Sources close to major Ultrabook manufacturers say that Microsoft is getting actively involved in the outer case designs and the look and feel of new Ultrabooks. With Windows 8 sporting the Metro touch interface released later this year, Microsoft want to make sure the end user, prodding the screen, doesn’t suffer from limp feeling hardware. The new Ultrabooks certainly aren’t cheap and must have a quality feel to compete with the MacBook Air.
Microsoft has a good track record with input devices and they are one of the few hardware items for sale emblazoned with the Microsoft logo. Microsoft keyboards and mice are great sellers at reasonable price points. Similarly the Xbox 360 control pad is also well regarded by gamers across platforms. Microsoft will put their user input device skills to work with the Ultrabook designers to make the Metro UI touch functions as good as they possibly can.
The DigiTimes article states: “To support touch-enabled technologies available in Windows 8, notebook vendors will roll out Ultrabook models with covers available in sliding- and folding-form factors in addition to the traditional clamshell form factor.” Expectations are, that by year end, 30 per cent of Ultrabook sales will be of the touch enabled variety.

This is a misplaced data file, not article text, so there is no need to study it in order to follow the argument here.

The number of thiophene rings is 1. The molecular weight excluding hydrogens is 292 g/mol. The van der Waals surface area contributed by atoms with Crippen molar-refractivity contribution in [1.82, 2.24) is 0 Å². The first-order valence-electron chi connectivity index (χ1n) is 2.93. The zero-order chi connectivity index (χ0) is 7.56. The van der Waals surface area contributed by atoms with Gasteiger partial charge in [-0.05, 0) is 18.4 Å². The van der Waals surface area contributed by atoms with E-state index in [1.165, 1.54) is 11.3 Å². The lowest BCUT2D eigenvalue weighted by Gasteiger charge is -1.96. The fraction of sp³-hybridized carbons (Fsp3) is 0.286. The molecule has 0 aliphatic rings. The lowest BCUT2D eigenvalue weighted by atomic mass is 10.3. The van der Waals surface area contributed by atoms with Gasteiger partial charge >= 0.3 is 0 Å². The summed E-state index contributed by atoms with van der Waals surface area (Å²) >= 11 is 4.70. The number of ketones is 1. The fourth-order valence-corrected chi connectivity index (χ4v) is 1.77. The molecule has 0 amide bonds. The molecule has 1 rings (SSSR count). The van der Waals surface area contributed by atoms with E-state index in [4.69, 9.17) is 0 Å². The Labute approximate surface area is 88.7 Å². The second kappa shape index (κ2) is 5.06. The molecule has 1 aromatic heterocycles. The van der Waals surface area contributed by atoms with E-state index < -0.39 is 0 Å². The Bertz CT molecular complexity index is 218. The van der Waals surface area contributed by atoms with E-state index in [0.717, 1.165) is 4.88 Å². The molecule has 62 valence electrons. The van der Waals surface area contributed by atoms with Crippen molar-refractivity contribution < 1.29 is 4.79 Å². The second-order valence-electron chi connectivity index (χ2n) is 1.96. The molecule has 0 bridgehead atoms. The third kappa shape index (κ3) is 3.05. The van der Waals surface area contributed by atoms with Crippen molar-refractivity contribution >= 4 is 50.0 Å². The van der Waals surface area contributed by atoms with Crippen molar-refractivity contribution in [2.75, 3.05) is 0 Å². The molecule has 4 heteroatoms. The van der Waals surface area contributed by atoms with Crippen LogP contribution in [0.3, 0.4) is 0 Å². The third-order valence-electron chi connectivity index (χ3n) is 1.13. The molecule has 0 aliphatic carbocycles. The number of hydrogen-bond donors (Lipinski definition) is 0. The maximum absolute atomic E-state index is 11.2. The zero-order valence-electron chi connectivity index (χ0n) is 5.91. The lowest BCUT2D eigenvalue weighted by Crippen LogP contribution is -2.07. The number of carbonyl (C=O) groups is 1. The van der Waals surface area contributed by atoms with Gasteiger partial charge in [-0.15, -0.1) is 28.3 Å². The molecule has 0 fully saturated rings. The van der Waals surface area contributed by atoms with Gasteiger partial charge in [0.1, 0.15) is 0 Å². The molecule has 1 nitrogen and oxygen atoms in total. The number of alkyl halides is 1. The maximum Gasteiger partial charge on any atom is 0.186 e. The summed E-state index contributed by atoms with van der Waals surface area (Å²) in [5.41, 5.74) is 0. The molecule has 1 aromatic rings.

With sources saying the Microsoft spec has now been raised for touch enabled parts and chassis designs I hope no one will suffer from wobbly Ultrabooks running Windows 8. The presumably out-of-date (16 December 2011) documentation for Windows 8 PC and device specification is here.
I have personally checked out a large selection of currently available Ultrabooks alongside the Apple MacBook Air and was disappointed in some of the flexing and screen hinge wobble of some brands. If I hadn’t gone around a store and checked them all out, one after another, I wouldn’t have believed it. I recommend seeing the physical product and doing a hands-on test before you buy yourself an Ultrabook.